Kenya’s Great Migration is one of the most photogenic events on the planet. The migration includes vast herds of wildebeest, zebra and elephants, as well as lions and leopards hunting their prey. Spectacular bird life is everywhere as well, from the vibrant colors of the lilac breasted roller to the delicate head feathers of the crowned crane.
A photography safari in Kenya provides endless opportunities for photographers of any skill level to capture stunning close ups and impressive landscape shots. Scroll down to check out some amazing safari photos by Nat Hab’s Dain Lewis, who recently returned from our Kenya Migration Photo Safari.
A herd of wildebeest crosses a river in Kenya as part of the Great Migration.
A cheetah cub and its mother.
A brightly colored lilac breasted roller takes flight in the grass.
A zebra herd crossing a river and stopping to drink during their migration in Kenya.
A male lion watches his surroundings through the tall savanna grass.
A baboon strolls along the plains and looks over its shoulder.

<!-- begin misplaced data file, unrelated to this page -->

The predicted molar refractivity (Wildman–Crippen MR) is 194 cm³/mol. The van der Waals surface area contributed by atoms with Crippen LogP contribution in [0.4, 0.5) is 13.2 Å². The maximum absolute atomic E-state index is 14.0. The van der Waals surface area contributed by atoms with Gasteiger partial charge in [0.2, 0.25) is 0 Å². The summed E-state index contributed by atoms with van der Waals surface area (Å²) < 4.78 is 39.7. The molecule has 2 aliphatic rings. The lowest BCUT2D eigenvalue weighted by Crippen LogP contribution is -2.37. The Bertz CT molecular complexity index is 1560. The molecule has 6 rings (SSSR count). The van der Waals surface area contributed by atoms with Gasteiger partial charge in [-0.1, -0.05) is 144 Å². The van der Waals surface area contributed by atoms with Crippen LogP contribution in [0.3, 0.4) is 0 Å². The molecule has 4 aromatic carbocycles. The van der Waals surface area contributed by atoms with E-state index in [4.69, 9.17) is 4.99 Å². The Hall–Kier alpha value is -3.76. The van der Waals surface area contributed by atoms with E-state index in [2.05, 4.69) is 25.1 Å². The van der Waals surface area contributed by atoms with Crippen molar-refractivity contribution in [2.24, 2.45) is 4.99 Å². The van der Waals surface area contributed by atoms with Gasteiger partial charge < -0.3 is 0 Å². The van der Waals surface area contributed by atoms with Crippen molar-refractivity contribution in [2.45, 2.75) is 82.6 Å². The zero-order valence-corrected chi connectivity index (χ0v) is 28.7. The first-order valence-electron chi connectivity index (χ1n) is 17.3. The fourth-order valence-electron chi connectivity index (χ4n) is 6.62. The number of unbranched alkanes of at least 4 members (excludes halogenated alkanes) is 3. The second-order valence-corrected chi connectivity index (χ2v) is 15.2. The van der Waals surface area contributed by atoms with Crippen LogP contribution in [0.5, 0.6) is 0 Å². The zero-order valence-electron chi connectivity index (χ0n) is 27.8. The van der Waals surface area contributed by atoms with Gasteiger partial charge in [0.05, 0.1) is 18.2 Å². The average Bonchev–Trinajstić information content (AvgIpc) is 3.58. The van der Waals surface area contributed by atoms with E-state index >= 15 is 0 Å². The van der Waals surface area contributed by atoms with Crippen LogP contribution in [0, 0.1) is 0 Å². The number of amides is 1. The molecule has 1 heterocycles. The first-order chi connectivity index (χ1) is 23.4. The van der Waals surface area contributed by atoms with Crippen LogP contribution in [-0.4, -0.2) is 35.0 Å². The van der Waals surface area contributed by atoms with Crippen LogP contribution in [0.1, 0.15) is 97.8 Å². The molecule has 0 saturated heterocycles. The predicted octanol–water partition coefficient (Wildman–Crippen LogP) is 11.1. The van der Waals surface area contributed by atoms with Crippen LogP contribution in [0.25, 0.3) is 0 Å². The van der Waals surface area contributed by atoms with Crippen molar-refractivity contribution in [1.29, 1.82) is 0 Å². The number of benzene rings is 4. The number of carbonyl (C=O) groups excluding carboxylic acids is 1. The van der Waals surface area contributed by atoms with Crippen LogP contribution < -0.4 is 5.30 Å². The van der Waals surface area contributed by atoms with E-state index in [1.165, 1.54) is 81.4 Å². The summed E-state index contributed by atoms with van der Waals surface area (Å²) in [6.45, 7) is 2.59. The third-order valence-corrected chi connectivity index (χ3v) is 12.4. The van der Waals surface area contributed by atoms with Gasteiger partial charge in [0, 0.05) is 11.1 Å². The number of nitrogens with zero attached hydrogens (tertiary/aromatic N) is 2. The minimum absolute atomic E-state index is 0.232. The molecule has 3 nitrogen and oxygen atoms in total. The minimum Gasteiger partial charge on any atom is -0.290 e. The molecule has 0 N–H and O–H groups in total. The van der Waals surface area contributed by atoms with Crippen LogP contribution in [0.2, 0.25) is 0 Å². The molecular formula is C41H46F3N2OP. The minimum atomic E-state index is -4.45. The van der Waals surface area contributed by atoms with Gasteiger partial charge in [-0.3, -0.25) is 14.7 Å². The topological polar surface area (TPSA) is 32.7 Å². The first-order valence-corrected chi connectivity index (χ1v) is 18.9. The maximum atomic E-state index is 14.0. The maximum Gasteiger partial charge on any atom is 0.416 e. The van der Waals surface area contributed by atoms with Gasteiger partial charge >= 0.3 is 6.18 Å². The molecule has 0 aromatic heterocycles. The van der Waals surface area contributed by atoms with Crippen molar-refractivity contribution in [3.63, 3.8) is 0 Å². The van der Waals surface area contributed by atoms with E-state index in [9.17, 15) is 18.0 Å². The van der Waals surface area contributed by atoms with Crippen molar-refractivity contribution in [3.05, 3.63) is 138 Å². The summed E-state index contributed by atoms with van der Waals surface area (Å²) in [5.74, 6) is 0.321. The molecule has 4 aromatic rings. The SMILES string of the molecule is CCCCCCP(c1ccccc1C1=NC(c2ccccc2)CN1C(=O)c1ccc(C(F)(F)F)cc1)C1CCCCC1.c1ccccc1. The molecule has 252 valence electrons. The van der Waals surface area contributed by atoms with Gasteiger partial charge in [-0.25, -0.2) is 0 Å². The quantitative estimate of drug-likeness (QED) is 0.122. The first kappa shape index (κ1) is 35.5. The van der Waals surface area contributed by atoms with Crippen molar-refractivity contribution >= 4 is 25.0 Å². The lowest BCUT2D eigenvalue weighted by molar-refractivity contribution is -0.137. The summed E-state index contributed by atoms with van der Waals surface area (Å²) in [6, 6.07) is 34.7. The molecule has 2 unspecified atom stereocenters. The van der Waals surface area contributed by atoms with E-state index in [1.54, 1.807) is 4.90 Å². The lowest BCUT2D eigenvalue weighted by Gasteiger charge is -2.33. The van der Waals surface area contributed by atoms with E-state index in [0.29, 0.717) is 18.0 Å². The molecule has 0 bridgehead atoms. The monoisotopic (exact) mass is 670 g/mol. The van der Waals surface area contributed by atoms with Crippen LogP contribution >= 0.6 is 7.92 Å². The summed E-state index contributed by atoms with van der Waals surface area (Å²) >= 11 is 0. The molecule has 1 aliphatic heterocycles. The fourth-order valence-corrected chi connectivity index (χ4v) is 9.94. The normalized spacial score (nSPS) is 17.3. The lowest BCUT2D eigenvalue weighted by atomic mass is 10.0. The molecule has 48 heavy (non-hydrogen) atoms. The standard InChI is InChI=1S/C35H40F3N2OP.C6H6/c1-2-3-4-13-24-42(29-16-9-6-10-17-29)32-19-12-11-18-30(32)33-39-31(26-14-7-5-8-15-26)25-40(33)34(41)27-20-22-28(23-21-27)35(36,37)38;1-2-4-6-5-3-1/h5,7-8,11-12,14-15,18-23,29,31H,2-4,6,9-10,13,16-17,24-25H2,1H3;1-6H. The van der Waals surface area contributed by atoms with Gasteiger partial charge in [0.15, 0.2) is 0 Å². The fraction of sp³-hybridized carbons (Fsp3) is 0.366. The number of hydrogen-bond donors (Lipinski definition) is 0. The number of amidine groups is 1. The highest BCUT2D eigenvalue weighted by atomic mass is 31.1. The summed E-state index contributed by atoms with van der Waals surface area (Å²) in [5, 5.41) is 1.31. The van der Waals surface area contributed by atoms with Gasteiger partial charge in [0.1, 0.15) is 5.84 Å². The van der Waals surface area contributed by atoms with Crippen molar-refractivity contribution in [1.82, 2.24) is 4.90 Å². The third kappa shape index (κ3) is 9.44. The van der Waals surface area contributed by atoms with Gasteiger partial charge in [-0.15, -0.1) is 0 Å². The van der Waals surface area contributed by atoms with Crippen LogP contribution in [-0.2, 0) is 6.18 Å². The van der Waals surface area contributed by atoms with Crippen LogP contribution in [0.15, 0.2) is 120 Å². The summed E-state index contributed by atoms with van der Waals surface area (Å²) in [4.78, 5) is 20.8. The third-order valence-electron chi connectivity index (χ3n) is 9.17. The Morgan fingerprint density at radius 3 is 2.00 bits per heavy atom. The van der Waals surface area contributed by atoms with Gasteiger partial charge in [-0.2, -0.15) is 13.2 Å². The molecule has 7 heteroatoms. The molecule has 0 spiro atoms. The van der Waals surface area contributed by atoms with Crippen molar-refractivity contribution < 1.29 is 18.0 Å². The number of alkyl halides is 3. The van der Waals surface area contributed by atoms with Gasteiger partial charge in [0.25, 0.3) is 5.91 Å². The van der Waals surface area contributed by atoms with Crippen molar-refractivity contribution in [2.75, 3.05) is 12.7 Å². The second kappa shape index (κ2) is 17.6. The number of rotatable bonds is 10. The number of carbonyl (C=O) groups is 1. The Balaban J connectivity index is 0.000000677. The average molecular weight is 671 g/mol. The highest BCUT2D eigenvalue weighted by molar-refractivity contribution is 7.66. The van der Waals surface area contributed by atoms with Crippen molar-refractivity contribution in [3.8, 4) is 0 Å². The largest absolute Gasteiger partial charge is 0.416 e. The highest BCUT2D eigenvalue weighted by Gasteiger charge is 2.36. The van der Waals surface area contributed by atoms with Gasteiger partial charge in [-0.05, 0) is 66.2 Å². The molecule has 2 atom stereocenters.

The silhouette of an acacia tree stands out along the horizon in the light of the low sun.
A coalition of cheetahs bring down an antelope.
A cheetah cub pauses while feasting on a fresh kill with its coalition.
An eland shows off its distinctive spiral horns.
A crowned crane pauses in the tall grass of the Kenyan savanna.
A pair of elephants face each other.
Travelers on a safari photograph a herd of wildebeest.
A leopard bears its fangs and hisses from a tree branch.
Julie is a Colorado native who grew up searching for wildlife in the Rocky Mountains and a passionate world traveler. She has lived in Europe and Asia for more than four years and loves visiting both wild and historic places.
Good Nature is the official nature and adventure travel blog of Natural Habitat Adventures. We feature reports from the field, news about the natural world and thoughts from our accomplished writers and staff.
The views expressed in this blog do not necessarily reflect the views of Natural Habitat Adventures or WWF.